This is my last residency, and god willing, my last workshop. Ever. I'm taking away a group of trusted, objective readers and that'll be my "workshop" from now on. At this point I'm totally cynical about the workshop method. I've heard too much that's been just plain wrong. In two of my four MFA workshops, teachers have caught me in the hall after my work has been up and said, I hope you're not going to take most of that advice, I tried to stop it. Imagine if they taught music or painting this way, with a bunch of other beginners telling you what to do. When people ask me why I'm so prejudiced in favor of low-residency programs, the first thing I say is, you get taught primarily by the people who know what they're doing. What a concept. My top advice to anyone going into an MFA is to listen carefully to the teachers, draw them out on your work, and run any advice you're taking from anyone else past them first. Not that they're always right, either, but their batting average is way higher than your classmates'.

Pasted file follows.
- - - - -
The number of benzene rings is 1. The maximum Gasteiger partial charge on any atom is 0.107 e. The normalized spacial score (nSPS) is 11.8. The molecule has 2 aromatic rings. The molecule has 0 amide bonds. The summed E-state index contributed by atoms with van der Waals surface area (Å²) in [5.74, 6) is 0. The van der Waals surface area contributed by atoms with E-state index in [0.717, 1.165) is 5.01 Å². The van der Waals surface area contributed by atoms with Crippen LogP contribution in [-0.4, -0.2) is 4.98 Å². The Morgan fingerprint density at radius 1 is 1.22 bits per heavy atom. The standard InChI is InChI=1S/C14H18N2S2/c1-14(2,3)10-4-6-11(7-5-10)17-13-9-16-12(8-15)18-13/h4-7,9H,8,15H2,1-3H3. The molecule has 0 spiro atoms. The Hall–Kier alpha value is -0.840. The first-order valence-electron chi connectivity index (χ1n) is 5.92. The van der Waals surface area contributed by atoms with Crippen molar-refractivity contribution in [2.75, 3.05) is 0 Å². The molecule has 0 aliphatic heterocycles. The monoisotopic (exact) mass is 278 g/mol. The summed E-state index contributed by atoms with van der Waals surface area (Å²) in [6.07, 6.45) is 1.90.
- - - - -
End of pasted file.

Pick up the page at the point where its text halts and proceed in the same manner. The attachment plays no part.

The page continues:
I am bumping this thread, because your post resonates with me, and confirms what I've come to realize--a lot of workshop feedback from peers is harmful.

Specifically, what I've realized over the years is that work that takes chances with language and style is bound to have at least one or two harsh critics. You could turn in the first chapter of Lolita, and some moron who hasn't read anything other than Ray Carver stories will rip it to shreds.

I actually had a person in my last workshop (I'm a PhD student who takes w-shops with mostly MFA students) say that "once the language, voice, and style is stripped away, the narrative is pretty barren."

Well, duh--it was a voice driven piece; there are countless examples of stories and novels that are driven successfully by narrative voice, as opposed to traditional character and plot. Needless to say, I'm done with workshops after this semester. Forever.

I don't have an issue with harsh critique, but nothing is more annoying than harsh critiques by someone who isn't well read.

My advice for potential MFA students--be prepared if you actually want to write something in a distinctive voice and style, rather than safe, McFiction.


yeahyeahyeah


Oct 29, 2009, 5:39 AM

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In Reply To